Online First
General  |   September 2020
Recognizing Postoperative Nutritional Complications of Bariatric Surgery in the Primary Care Patient: A Narrative Review
Author Notes
  • From the Lake Erie College of Osteopathic Medicine in Erie, PA (Ms. Chamberlain) and the Arnot Ogden Medical Center in Elmira, NY (Drs. Shtayyeh, Terry, and Martinez).  
  • Financial disclosures: None reported.  
  • Support: None reported.  
  •  *Address correspondence to Carly Chamberlain, Wilmington Family Medicine, 501 W. 14th Street, Suite 2S92, Wilmington, DE 19801. Email: cchamberlain2010@comcast.net.
     
Article Information
Endocrinology / Gastroenterology / Hypertension/Kidney Disease / Pediatrics / Psychiatry
General   |   September 2020
Recognizing Postoperative Nutritional Complications of Bariatric Surgery in the Primary Care Patient: A Narrative Review
The Journal of the American Osteopathic Association Published Online First on September 25, 2020. doi:https://doi.org/10.7556/jaoa.2020.135
The Journal of the American Osteopathic Association Published Online First on September 25, 2020. doi:https://doi.org/10.7556/jaoa.2020.135
Abstract

Bariatric surgery is an effective treatment for patients with morbid obesity. However, as safe and common as bariatric procedures have become, multiple complications can still result. These complications vary depending on the type of procedure performed (malabsorptive or restrictive) and are often nutritional derangements from the altered malabsorptive surface of the gastrointestinal tract and decreased capacity of the stomach. Deficiencies in vitamin D after malabsorptive procedures such as the Roux-en-Y gastric bypass can result in subsequent hypocalcemia and bone demineralization, and anemias can also present after surgery from inadequate vitamin B12 and iron absorption. Because of the prevalence of these deficiencies, baseline micronutrient testing and postoperative screening are recommended in many cases. Additionally, supplemental treatment often requires higher doses than those recommended for healthy adults. The purpose of this narrative review is to outline the various nutrient deficiencies that can result from bariatric procedures and report previously-published recommendations for screening and medical treatment of patients with these deficiencies. This review is directed toward primary care practitioners because of their unique position in delivering continuity of care and the frequency with which they will encounter patients who have undergone bariatric surgery and are seeking counseling regarding weight loss modalities.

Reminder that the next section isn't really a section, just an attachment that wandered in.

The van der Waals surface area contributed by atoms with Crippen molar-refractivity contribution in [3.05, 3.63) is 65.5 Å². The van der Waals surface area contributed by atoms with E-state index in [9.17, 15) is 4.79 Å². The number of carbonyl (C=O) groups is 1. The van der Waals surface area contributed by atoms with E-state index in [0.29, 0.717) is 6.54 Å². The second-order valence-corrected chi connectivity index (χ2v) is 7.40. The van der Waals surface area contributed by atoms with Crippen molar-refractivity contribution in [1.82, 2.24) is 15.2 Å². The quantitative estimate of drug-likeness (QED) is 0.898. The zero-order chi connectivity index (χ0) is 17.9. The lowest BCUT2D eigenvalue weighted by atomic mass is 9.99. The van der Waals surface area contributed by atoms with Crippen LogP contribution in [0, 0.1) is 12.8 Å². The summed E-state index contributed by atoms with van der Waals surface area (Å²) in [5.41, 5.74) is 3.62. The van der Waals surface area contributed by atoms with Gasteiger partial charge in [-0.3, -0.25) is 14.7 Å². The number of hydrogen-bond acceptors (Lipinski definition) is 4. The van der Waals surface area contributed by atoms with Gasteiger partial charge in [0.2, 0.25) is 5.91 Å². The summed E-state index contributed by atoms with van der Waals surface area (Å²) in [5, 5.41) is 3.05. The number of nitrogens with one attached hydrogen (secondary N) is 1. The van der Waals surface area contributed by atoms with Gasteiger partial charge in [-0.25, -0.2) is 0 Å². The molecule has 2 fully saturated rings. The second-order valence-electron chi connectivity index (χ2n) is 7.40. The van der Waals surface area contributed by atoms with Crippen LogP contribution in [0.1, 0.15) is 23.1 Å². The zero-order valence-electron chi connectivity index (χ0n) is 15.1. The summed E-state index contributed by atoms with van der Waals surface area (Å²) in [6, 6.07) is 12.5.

Subscribe to view more

For full access to this article, log in to an existing user account, purchase an annual subscription, or purchase a short-term subscription.

Order a subscription

Subscribe

Pay Per View

Entire Journal
30-Day Access

$50.00

Buy Now

This Issue
7-Day Access

$25.00

Buy Now

This article
24-Hour Access

$10.00

Buy Now

Sign In Or Create an account

Please sign in using your Osteopathic.org login.
If you do not have an AOA login, you may create a new account.

Or Subscribe